Hypertension Makes You Look And Feel Older Than You Are! Learn Why
For ages, conversations around hypertension have primarily focused on cardiovascular diseases and related risks. There’s a prevailing notion that hypertension can only kick in at the later stage of one’s life, somewhere around the late 50s or 60s. However, recent studies have completely erased these notions. According to research presented at the Cardiological Society of India (CSI), one in five young adults in India has high blood pressure. This stat underlines the gravity of the disease and the urgency to act on it.
Hypertension is a highly prevalent condition with a wide number of health risks associated with it. But did you know? Untreated hypertension can have a lasting impact not just on your heart but also on your skin and hair? Yes, you read that right! Hypertension can impact the way you look and feel. In fact, it’s one of the leading causes of primitive ageing as it affects your skin’s elasticity as well as your cognitive abilities. Read on to know the ways in which hypertension can affect your skin and brain.
High blood pressure and age
High blood pressure causes restricted blood flow and prevents oxygen from flowing freely into the body, which leads to several skin-related issues. In addition, it impairs your memory, causing you to lose selected cognitive abilities earlier than you think. Here are some conditions that might be caused by hypertension.
Hypertension and wrinkles
Wrinkles are a common sign of ageing. But wrinkles at an early age can be concerning as they can also be a sign of elevated blood pressure. Premature wrinkles may be caused by the thinning of arteries which restricts the oxygen flow from the blood to your heart and other organs, the largest among these being your skin. And lack of oxygen leads to lesser moisture in the skin. Which further causes dry and wrinkled skin at an early age.
Hypertension and sleep issues
Sleep is vital for one’s body to rejuvenate itself and repair its wear and tear. Consequently, lack of sleep can impact a lot of bodily functions. And high blood pressure and sleep disorders are closely linked. High blood pressure can cause poorer sleep quality which in turn accelerates skin deterioration and ageing. This is because lack of sleep doesn’t give the skin the time it needs to repair itself leading to prolonged skin issues.
Stress and high blood pressure
It’s a known fact that hypertension and stress go hand in hand. When your body is in a stressful situation it experiences a surge of hormones. This hormonal surge spikes your blood pressure temporarily, causing your heart to beat faster and your blood vessels to narrow further. Apart from this, did you know that increased levels of stress can reflect on your skin as well? Your skin might respond to stress in the form of acne. Treating acne can be a tedious process, and getting rid of it might be extremely taxing. Not just that! People suffering from acne have also shown signs of lower self-confidence.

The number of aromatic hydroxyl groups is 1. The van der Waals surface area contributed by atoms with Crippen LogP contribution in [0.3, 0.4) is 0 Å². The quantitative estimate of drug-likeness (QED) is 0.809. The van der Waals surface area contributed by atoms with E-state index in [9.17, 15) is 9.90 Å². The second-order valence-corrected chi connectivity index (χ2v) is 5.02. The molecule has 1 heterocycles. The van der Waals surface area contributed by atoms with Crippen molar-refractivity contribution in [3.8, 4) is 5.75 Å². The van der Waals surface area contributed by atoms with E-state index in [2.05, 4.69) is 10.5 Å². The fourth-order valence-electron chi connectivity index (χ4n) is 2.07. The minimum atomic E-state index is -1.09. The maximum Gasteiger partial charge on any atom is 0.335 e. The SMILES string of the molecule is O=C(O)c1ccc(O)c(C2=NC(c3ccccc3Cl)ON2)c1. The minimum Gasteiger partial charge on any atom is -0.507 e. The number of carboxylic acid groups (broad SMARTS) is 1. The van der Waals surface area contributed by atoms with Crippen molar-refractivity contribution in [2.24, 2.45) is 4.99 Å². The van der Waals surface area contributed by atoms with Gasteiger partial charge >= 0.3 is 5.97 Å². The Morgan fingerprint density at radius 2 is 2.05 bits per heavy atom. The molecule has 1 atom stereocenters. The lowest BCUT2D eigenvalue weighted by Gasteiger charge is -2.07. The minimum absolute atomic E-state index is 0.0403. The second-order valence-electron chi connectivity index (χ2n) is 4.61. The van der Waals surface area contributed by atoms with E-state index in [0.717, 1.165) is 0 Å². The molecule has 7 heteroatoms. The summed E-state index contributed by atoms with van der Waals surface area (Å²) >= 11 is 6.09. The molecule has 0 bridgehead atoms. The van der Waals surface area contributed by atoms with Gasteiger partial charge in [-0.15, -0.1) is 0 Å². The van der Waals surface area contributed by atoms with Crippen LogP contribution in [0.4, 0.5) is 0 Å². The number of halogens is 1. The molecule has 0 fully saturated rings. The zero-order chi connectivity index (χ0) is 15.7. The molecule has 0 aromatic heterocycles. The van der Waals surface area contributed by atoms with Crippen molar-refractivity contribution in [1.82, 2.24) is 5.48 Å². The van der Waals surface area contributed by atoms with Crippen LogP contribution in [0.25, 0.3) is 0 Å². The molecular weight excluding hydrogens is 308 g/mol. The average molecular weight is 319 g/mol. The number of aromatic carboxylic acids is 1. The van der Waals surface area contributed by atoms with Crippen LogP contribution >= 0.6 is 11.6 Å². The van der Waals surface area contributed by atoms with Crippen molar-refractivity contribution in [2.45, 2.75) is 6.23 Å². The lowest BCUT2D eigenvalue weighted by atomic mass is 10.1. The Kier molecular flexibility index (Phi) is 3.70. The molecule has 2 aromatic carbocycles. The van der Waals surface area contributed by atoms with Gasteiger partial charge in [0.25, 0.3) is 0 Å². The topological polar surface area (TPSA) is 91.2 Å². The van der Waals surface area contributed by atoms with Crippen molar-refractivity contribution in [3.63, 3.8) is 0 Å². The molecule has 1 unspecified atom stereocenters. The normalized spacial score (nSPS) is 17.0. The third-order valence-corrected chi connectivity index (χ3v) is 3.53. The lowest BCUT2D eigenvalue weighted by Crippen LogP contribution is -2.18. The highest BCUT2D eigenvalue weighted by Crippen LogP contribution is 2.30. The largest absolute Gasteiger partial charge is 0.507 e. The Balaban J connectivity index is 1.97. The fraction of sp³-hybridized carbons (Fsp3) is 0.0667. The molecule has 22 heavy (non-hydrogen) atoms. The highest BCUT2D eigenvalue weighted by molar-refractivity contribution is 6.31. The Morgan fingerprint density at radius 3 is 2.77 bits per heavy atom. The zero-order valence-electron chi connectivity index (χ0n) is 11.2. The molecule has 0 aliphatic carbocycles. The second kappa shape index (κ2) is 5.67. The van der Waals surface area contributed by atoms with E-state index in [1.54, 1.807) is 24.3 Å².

Hypertension and increased risks of diabetes
Although there’s no proven relationship between high blood pressure and type 2 diabetes, both these diseases share many contributing factors including obesity, increased fat and sodium intake, chronic inflammation, and lack of activity. Sugar, which is one of the major contributing factors to both these diseases, is also a cause for many skin-related issues. This happens because excessive sugar intake can damage blood vessels, which leads to poorer skin health.
Hypertension and the brain
The essential element for the brain to function optimally is a nourishing supply of blood. And hypertension may affect this very aspect. It can lead to a range of brain abnormalities, including Transient Ischemic Attack (TIA), a stroke, dementia, and mild cognitive impairment, among others. TIA is a temporary disruption of blood supply to the brain that leads to the hardening of arteries or blood clots that are typically caused by high blood pressure. Untreated TIA can often lead to a full-blown stroke where brain cells are caused to die. Another problem is that of dementia which is caused by narrowed or blocked arteries. Hypertension can also cause mild cognitive impairment that might otherwise have been a product of ageing.
As alarming as these facts may sound, hypertension can be fought or avoided altogether with a few lifestyle changes and cautious decisions. One important thing to keep in mind is that high blood pressure knows no age. It can occur in young adults as well and hence, ignoring its signs at an early stage can be problematic.
Furthermore, checking your BP levels at regular intervals and keeping track of them can be helpful.
It’s also advisable to follow a healthy lifestyle that includes a nutritious diet, regular exercise, and adequate sleep. But the most important thing to tackle the problem of hypertension is to consult a medical expert and seek treatment. And you can connect with some of the best doctors and leading experts through our comprehensive portal, BPinControl.